If you are looking for a new smartphone in 2023, you might want to consider the Pixel 6, which was launched in 2021. Why? Because contrary to what is social media portrays, most people don’t actually change their phones every year, but rather every 3 to 4 years or even more.
And the Pixel 6 has a lot to offer, even after two years since its release. It has a powerful in-house Tensor chip, a stunning 6.4inch HDR OLED display, a long-lasting 4614mAh battery and 5 years of security updates. The icing on the cake is that it’s now cheaper than ever, making it great value for money. We know that Pixel 8 is all the rage right now but we will show you why the Pixel 6 is still a relevant and reliable choice in 2023.
Design & Build
Google’s Pixel 6 flaunts its bold new two-tone design, which is a breath of fresh air compared to the simple, playful designs of older Pixel phones. The current design language will redefine the look their devices for the foreseeable future.
While I usually go for the all-black option, the Pixel 6 has some amazing color options that. I chose the Kinda Coral, which is a lovely shade of pinkish-orange. The other colors are Stormy Black (call it black) and Sorta Seafoam (green).
The Pixel 6 feels solid and well-built, but it is also quite thick and slippery to hold. The glass back is glossy and smooth, which makes it hard to hold without a case. I wish it had a matte finish or some texture to improve the grip.
One of the most striking features of the Pixel 6 is the camera visor, which runs across the back of the phone. It houses the impressive cameras and sensors that make the Pixel 6 a great photography device. I like how it looks and how it makes the phone unique. It also serves as a convenient place to rest your fingers when you hold the phone. I have to say that the Pixel 6 is not a snug fit unless you have very large hands but the visor actually helps. The camera visor also adds to the premium feel of the Pixel 6, which is something that was missing in the previous models.
One of the features of the pixel 6 that might catch your attention is the sound of its physical buttons. The power and volume buttons located on the top right side have a noticeable clicky noise when you press them, which can be helpful if you want to confirm that you’re getting traction. However, some people might find them too loud, especially if they live in a quiet environment. This is a matter of personal preference, of course, but I think the buttons could be quieter and still be effective.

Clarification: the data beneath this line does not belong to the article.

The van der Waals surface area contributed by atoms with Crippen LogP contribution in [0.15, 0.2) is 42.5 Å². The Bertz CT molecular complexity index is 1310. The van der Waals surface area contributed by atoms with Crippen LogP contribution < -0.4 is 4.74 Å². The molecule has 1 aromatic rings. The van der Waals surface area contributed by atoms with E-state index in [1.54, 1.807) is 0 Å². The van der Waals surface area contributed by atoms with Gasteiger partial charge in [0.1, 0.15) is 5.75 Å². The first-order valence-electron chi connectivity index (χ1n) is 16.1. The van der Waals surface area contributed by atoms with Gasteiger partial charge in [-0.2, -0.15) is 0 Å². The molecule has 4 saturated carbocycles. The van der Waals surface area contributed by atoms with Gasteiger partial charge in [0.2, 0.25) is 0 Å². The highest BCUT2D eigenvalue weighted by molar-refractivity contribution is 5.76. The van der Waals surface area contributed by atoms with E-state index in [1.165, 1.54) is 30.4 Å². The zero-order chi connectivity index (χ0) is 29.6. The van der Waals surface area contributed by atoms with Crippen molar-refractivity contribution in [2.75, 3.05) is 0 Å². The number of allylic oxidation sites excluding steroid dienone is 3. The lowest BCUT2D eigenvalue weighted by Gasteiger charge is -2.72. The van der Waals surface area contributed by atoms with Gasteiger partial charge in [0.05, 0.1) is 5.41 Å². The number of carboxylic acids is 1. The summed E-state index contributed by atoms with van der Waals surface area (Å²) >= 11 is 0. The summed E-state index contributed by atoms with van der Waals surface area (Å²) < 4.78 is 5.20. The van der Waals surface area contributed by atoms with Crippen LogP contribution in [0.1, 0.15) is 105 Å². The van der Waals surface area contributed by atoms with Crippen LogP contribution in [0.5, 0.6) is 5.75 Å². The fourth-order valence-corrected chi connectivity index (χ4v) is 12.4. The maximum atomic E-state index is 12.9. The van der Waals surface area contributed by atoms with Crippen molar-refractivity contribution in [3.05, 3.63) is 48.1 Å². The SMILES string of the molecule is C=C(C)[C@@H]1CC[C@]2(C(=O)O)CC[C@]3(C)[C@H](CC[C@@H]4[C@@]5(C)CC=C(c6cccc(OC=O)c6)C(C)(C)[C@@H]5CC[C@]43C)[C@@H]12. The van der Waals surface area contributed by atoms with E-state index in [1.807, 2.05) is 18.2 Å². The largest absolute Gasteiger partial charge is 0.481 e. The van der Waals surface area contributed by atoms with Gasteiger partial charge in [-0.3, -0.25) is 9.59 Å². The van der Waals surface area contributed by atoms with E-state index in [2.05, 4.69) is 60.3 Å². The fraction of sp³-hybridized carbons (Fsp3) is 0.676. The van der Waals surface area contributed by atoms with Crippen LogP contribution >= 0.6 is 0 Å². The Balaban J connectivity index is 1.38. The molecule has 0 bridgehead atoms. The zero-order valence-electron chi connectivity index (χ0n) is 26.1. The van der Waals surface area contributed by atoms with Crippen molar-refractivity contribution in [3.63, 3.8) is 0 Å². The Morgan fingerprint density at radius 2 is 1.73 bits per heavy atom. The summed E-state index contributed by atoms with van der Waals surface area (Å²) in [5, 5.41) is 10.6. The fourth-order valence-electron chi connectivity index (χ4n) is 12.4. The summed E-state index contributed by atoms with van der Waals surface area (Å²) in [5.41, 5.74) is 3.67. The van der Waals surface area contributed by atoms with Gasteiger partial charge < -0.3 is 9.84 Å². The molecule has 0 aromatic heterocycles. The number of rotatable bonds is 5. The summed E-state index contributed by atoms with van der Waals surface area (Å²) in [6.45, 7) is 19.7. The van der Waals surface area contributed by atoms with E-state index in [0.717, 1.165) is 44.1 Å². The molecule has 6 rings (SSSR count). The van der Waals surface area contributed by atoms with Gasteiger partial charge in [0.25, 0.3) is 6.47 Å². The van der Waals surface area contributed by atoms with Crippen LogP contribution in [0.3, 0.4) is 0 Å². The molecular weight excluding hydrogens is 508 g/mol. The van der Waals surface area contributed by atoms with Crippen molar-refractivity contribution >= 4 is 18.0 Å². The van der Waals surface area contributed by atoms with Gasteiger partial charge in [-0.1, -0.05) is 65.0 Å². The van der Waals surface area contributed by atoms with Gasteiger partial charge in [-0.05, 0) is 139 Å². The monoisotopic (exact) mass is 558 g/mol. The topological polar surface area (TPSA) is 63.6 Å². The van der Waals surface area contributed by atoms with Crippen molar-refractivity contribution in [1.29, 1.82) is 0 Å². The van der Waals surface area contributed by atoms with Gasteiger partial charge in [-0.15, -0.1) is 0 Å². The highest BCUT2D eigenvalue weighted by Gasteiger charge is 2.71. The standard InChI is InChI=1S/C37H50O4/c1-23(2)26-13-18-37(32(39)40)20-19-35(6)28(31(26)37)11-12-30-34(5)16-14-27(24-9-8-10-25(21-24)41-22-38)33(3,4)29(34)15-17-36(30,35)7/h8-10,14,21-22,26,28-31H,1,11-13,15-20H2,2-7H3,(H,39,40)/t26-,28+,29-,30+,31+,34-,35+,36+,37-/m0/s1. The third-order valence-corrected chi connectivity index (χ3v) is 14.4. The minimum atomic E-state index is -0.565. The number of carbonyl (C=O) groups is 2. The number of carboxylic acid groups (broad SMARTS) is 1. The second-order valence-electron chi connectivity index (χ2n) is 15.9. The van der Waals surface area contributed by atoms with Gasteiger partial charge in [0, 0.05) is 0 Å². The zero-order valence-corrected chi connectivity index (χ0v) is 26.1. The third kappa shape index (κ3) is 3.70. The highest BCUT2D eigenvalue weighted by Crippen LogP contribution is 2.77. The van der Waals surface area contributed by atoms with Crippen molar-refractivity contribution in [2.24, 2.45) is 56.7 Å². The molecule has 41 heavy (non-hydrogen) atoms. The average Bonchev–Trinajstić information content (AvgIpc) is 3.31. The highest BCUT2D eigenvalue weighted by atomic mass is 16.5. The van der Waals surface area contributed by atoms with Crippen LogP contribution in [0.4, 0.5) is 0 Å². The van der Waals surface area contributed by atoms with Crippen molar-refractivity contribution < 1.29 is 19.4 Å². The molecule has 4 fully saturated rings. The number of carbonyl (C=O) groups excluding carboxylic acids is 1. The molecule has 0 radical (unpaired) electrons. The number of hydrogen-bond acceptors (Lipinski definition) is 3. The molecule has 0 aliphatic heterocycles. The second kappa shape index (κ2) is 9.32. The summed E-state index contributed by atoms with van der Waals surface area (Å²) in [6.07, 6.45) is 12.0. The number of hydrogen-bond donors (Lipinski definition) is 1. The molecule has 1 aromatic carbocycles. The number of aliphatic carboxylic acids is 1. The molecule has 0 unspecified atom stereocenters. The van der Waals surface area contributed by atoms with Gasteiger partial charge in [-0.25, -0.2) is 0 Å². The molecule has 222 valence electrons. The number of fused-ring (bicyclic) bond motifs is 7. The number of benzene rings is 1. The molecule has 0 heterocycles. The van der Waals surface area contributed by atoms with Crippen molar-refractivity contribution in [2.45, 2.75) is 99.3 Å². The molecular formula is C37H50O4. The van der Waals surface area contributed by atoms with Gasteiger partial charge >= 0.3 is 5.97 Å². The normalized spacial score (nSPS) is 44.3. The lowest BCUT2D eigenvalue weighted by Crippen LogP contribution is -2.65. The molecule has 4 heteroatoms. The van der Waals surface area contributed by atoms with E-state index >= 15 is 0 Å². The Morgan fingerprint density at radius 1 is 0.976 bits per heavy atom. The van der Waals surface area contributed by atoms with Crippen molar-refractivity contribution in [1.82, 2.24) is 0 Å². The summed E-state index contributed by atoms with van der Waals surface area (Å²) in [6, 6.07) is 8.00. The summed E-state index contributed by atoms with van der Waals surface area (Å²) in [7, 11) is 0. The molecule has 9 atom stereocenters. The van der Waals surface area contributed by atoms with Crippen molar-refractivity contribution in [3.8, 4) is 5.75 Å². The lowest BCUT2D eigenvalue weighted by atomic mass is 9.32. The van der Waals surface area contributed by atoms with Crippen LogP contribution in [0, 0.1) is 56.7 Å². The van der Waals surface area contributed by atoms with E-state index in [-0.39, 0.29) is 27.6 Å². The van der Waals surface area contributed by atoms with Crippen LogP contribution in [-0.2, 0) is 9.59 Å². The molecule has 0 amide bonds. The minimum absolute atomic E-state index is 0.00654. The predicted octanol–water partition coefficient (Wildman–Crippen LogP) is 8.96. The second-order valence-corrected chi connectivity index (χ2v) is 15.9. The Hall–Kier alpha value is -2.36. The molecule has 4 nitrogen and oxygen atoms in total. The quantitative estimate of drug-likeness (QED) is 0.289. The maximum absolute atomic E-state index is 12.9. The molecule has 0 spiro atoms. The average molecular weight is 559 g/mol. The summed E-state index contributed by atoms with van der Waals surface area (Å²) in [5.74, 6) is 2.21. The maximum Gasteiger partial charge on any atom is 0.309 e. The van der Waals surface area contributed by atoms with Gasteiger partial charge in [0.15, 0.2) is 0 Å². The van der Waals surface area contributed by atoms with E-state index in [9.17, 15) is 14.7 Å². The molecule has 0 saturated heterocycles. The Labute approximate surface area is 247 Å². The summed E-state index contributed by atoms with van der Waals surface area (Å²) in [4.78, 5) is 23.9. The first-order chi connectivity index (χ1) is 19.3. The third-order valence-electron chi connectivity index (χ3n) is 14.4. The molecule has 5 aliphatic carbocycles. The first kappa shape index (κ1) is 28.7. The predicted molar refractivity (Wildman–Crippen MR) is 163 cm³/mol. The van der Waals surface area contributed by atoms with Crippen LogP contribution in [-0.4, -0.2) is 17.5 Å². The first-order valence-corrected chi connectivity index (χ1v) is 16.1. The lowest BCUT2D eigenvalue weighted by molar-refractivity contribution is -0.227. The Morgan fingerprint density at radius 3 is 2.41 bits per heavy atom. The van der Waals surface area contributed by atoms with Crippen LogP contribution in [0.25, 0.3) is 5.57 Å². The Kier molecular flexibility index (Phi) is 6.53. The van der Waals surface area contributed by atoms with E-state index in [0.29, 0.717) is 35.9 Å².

The Pixel 6 boasts a 6.4-inch HDR OLED display that can adjust its refresh rate from 60 to 90Hz, depending on the content. The screen resolution is 1080p, which is sharp enough for most users. One of the new features of the Pixel 6 is the in-display fingerprint sensor, which replaces the rear-mounted one from previous models. However, this sensor is not very reliable, as it often fails to recognize the fingerprint on the first try. Google claims that this is due to the security and accuracy of their sensor, but it doesn’t make it any less annoying. A trick I learned from Reddit was to register the same fingerprint twice, which may improve the recognition rate.
The Pixel 6 offers three color modes for the display: Natural, Boosted, and Adaptive. The Natural mode is the most accurate, while the Boosted mode enhances the colors slightly. The Adaptive mode is the most customizable, as it allows you to adjust the color temperature and intensity according to your preference. I personally chose the Adaptive mode, because I like to tweak the settings a bit, but any mode would work fine. I honestly don’t have a strong preference for color accuracy.